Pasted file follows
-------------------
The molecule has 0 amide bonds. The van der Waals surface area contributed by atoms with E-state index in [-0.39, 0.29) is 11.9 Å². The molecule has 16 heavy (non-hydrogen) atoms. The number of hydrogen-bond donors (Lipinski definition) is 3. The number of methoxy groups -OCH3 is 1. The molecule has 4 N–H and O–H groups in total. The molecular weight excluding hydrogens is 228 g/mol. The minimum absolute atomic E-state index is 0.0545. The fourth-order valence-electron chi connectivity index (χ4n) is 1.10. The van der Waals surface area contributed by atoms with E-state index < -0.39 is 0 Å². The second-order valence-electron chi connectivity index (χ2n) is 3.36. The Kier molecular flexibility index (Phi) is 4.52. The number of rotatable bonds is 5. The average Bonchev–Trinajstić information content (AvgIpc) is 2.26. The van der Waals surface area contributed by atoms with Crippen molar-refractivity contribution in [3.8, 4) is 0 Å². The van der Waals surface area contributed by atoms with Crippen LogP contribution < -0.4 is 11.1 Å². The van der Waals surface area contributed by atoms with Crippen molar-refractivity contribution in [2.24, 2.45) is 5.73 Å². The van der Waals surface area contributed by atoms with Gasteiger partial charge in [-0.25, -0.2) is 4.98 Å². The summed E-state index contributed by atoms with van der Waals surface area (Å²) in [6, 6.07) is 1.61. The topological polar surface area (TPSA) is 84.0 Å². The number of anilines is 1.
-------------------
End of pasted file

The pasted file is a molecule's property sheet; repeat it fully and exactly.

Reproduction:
The molecule has 0 amide bonds. The van der Waals surface area contributed by atoms with E-state index in [-0.39, 0.29) is 11.9 Å². The molecule has 16 heavy (non-hydrogen) atoms. The number of hydrogen-bond donors (Lipinski definition) is 3. The number of methoxy groups -OCH3 is 1. The molecule has 4 N–H and O–H groups in total. The molecular weight excluding hydrogens is 228 g/mol. The minimum absolute atomic E-state index is 0.0545. The fourth-order valence-electron chi connectivity index (χ4n) is 1.10. The van der Waals surface area contributed by atoms with E-state index < -0.39 is 0 Å². The second-order valence-electron chi connectivity index (χ2n) is 3.36. The Kier molecular flexibility index (Phi) is 4.52. The number of rotatable bonds is 5. The average Bonchev–Trinajstić information content (AvgIpc) is 2.26. The van der Waals surface area contributed by atoms with Crippen molar-refractivity contribution in [3.8, 4) is 0 Å². The van der Waals surface area contributed by atoms with Crippen LogP contribution < -0.4 is 11.1 Å². The van der Waals surface area contributed by atoms with Crippen molar-refractivity contribution in [2.24, 2.45) is 5.73 Å². The van der Waals surface area contributed by atoms with Gasteiger partial charge in [-0.25, -0.2) is 4.98 Å². The summed E-state index contributed by atoms with van der Waals surface area (Å²) in [6, 6.07) is 1.61. The topological polar surface area (TPSA) is 84.0 Å². The number of anilines is 1.